How To Stop A Puppy From Barking In His Crate At Night

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Crate training a puppy is an exercise in patience (with Stetson it certainly was).

If there’s one thing I’ve learned as a guide dog puppy raiser it’s how to crate train a puppy.

More importantly, I learned how to stop a puppy from barking in his crate at night!

I’ve been raising puppies now for over fifteen years and I’ve now raised seventeen total puppies.

Puppy resting in his crate - how to stop a puppy from barking in his crate at night
Do you want to know to stop your puppy from barking in his crate? Read on…

Stetson, my first guide dog puppy was very stubborn and hated his crate.

Needless to say, Stetson almost ended my guide dog puppy raising career just as it was getting started.

If you’ve been following my blog for a while then you already know that it took Stetson over four weeks to get used to his crate.

In fact, he did not let me sleep more than two hours in a row during those four weeks. 🙁

The good news is he prepared me for parenthood. My three daughters have all been better sleepers than Stetson! 🙂

QUICK RECOMMENDATION: There are many different types and styles of dog crates. If you haven’t decided on a crate then check out our article on which crate is best for your puppy.

How To Crate Train A Puppy

QUICK ACCESS: If you’re having puppy training problems then you should join our Puppy Training Tips email list and get instant access to our New Puppy Owner Checklist PDF. To get started CLICK HERE.

Yellow Lab puppy waits in plastic crate with door open.
Dublin during one of his first puppy crate training sessions.

When it comes to crate training puppies every puppy is different.

Stetson was an extreme case and after those four weeks of pure torture, much to my joy he went totally silent and would sleep in the crate all morning without a peep.

Dublin was on the other end of the spectrum and only had a couple of nights whimpering before he began sleeping through the night.

Over the years I’ve learned many tips and tricks for crate training puppies.

Today we’re going to first share with you the basics of how to crate train a puppy and second, give you our best tips and tricks for those of you who have a stubborn puppy who doesn’t want to adjust to his crate.

QUICK TIP: We prefer the wire crates over the molded plastic crates for several reasons.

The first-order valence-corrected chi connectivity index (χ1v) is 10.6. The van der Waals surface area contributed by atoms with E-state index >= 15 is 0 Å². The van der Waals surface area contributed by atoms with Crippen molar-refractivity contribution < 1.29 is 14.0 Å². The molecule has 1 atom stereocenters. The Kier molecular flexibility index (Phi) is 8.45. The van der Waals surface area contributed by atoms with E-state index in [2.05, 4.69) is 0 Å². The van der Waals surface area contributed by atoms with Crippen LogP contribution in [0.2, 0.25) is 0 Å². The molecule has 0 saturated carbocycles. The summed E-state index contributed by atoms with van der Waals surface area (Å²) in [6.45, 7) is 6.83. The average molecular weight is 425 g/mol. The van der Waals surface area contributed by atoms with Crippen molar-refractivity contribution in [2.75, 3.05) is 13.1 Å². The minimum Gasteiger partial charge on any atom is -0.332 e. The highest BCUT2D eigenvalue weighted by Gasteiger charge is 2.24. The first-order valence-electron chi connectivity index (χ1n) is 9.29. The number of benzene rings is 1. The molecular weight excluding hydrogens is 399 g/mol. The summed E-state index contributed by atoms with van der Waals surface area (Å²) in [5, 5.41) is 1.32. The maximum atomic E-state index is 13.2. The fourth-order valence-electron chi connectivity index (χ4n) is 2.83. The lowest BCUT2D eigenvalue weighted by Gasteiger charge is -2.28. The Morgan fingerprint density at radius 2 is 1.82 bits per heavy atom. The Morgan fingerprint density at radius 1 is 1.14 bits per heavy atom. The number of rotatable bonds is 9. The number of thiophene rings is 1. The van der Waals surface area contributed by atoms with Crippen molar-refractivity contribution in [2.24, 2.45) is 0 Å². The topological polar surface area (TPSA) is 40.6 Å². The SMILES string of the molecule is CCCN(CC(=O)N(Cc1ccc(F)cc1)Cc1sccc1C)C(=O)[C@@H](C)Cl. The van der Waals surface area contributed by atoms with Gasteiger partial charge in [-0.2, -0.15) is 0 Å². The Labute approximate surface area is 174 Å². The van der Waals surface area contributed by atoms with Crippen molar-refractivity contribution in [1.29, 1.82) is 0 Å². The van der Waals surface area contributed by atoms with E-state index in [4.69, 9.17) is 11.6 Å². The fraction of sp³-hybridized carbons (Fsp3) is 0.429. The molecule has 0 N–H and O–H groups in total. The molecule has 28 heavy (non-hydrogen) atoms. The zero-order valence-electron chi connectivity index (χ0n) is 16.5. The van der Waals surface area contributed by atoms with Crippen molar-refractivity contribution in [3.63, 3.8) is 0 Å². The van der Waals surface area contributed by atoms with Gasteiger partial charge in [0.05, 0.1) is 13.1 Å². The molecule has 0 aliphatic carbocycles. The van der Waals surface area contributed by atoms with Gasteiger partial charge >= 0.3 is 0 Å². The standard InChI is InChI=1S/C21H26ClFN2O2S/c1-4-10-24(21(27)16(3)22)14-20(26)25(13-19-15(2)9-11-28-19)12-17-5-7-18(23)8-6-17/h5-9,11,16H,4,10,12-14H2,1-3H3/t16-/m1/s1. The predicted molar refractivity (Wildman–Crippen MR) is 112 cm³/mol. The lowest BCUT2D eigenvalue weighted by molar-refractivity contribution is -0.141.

1. Our wire crate is collapsible making it easier to store and travel with.
  2. The wire-style crate circulates air better and gives us an option of either leaving it open or covering it with a blanket to make it more like a den.
  3. Longevity! We’re still using the same MidWest Life Stages Double Door Crate w/ Divider that we had when we brought home, Linus, over 17 years ago.

As a guide dog puppy raiser, we are given exact steps on how to crate train our puppies.

Here’s what we learned from Guide Dogs of America about crate training puppies:

A crate is a wire or molded plastic kennel that simulates a nest or den environment. A crate can become a puppy’s safe place, not to mention a house saver.

When properly used, the crate becomes a security blanket, a place where the puppy can retreat to escape the household confusion and to feel secure.

Never use the crate as a form of punishment!

Golden Retriever puppy blur as he jumps out of wire crate.
Zoom Zoom! Crate Training your Golden Retriever puppy.

The dog crate should offer a positive, secure environment, and a calming zone.

The crate can be effective for in-house training.

Confined to a crate, an unattended puppy cannot destroy or soil anything.

Do not crate the puppy during the day for more than 3 hours.

Start crate training your puppy on his first night.

Place the crate in your bedroom where the puppy can still see and hear what is going on.

Put a blanket or towel in the crate for bedding.

QUICK TIP: We’ve been using the Calmeroos Puppy Toy w/ Heartbeat and Heat Pack to help our puppies get used to their crate. It worked great with our most recent golden retriever puppy, Charlie. 

A pup will rarely soil the crate, however, if he does, try removing the bedding.